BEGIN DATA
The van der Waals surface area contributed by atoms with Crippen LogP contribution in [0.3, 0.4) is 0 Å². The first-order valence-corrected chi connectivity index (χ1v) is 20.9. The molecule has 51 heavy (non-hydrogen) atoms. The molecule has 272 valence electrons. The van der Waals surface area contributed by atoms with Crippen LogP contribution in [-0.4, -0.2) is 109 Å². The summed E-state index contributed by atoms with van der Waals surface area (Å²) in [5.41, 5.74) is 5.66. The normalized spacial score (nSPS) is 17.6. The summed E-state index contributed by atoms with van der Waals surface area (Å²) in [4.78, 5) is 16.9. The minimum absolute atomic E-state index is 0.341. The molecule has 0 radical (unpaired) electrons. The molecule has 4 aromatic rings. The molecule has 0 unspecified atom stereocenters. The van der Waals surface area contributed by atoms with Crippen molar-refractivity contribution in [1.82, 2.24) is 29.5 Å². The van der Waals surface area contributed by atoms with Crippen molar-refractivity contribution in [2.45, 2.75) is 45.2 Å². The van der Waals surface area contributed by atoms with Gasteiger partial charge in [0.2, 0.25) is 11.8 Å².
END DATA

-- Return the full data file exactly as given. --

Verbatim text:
The van der Waals surface area contributed by atoms with Crippen LogP contribution in [0.3, 0.4) is 0 Å². The first-order valence-corrected chi connectivity index (χ1v) is 20.9. The molecule has 51 heavy (non-hydrogen) atoms. The molecule has 272 valence electrons. The van der Waals surface area contributed by atoms with Crippen LogP contribution in [-0.4, -0.2) is 109 Å². The summed E-state index contributed by atoms with van der Waals surface area (Å²) in [5.41, 5.74) is 5.66. The normalized spacial score (nSPS) is 17.6. The summed E-state index contributed by atoms with van der Waals surface area (Å²) in [4.78, 5) is 16.9. The minimum absolute atomic E-state index is 0.341. The molecule has 0 radical (unpaired) electrons. The molecule has 4 aromatic rings. The molecule has 0 unspecified atom stereocenters. The van der Waals surface area contributed by atoms with Crippen molar-refractivity contribution in [1.82, 2.24) is 29.5 Å². The van der Waals surface area contributed by atoms with Crippen molar-refractivity contribution in [2.45, 2.75) is 45.2 Å². The van der Waals surface area contributed by atoms with Gasteiger partial charge in [0.2, 0.25) is 11.8 Å².